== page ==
Writing and Research in the Department of Literature
The department believes strongly that writing is an essential part of the learning process in courses in literature, and that research, broadly defined, is an essential part of any education. Research lies at the heart of your studies in this department, with close study and reading providing the foundation for research. By cultivating these skills, students learn the most that can be known about a work, an author, or a period and ultimately put these skills into practice in writing the research paper.
Writing about what you have learned enables you to develop knowledge and gain understanding. Further, the research paper provides a way of sharing knowledge with a community of scholars, both at the UNC Asheville and around the globe. By making your work public, you help others learn and grow.
By researching and writing in all of your courses, you will acquire the habit of reading both primary and secondary materials and will gain greater understanding.
You will be expected to write well and revise your work. By thinking, speaking, composing, revising, and editing, you will cultivate a strong writing style, expand your horizons, develop important cognitive skills, gain aesthetic appreciation, and learn how to produce qualitative work.
A Few Specific Suggestions
- Every Literature major should own a copy of "A Glossary of Literary Terms," by M.H. Abrams, the "MLA Handbook for Writers of Research Papers," and perhaps a brief guide such and Strunk and White's "Elements of Style" or William Zinsser's "On Writing Well."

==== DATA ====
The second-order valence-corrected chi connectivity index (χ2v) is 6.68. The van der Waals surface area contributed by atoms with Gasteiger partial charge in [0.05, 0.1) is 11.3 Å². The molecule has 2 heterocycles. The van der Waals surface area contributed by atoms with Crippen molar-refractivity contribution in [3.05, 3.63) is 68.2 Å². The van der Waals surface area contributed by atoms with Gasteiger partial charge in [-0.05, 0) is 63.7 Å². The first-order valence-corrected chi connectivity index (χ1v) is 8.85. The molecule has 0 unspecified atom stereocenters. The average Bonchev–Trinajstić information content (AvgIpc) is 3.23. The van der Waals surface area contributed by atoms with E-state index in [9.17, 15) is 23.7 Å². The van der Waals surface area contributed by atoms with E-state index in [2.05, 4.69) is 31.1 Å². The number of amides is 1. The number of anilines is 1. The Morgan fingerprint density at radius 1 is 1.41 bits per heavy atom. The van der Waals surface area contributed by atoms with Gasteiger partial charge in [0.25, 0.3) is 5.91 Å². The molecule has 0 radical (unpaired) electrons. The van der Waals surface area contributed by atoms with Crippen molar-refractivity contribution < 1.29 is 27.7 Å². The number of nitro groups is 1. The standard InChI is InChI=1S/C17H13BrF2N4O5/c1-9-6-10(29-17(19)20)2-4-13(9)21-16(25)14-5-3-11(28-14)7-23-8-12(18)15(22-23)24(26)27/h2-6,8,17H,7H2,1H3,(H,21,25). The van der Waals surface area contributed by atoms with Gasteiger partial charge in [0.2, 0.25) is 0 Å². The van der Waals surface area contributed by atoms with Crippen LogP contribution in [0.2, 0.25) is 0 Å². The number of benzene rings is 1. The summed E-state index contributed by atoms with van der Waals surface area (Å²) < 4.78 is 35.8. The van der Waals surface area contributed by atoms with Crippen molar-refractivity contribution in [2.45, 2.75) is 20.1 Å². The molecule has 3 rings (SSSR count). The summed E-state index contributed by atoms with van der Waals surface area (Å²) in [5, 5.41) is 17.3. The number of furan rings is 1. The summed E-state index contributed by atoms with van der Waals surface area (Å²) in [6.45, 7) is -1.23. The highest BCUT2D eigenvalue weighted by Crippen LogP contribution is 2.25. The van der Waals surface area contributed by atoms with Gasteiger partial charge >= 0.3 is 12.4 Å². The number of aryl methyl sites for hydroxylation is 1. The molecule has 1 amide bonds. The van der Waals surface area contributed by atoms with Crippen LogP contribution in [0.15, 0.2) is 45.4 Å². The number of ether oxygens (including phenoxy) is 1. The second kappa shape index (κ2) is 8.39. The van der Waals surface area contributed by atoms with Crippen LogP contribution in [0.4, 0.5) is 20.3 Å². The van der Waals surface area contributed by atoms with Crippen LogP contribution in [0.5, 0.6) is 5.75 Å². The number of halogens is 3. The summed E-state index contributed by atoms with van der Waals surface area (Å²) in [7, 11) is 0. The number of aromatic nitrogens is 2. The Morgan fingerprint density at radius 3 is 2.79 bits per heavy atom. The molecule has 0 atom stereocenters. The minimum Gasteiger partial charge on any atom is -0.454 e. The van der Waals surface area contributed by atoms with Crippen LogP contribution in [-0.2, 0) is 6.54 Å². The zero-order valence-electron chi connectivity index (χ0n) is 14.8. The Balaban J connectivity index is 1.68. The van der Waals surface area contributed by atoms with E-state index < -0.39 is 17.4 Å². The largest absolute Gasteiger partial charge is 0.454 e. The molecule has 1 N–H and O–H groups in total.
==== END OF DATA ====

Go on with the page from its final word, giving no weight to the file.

- For questions of formatting papers and of simple matters of documentation, consult a source such as the MLA Handbook or http://www.dianahacker.com/pdf/Hacker-MLAupdates.pdf
- The department does not assume all students already know how to do research. Information Literacy Intensive classes devote time to research methods. Most literature courses will provide some of the instruction you need in class, but you should feel free to seek advice and suggestions from your instructor.
Dr. Gillum's Do's and Don'ts for Scholarly Writing
SCHOLARLY WRITING is a genre aimed at a particular audience and having certain conventions -- meaning, that's just the way it's done. Academic term papers and articles intended for scholarly publication follow these conventions. There are, of course, many other kinds of writing to which these conventions do not apply. For example, what you are reading is not scholarly writing and does not follow the rules that it states. And some college writing assignments will explicitly ask for a more personal and informal approach. However, all your teachers will be happy if you follow these conventions in writing regular term papers. They are not "what I want," rather they represent standard good practice.
Grading Standards in the Department of Literature and Language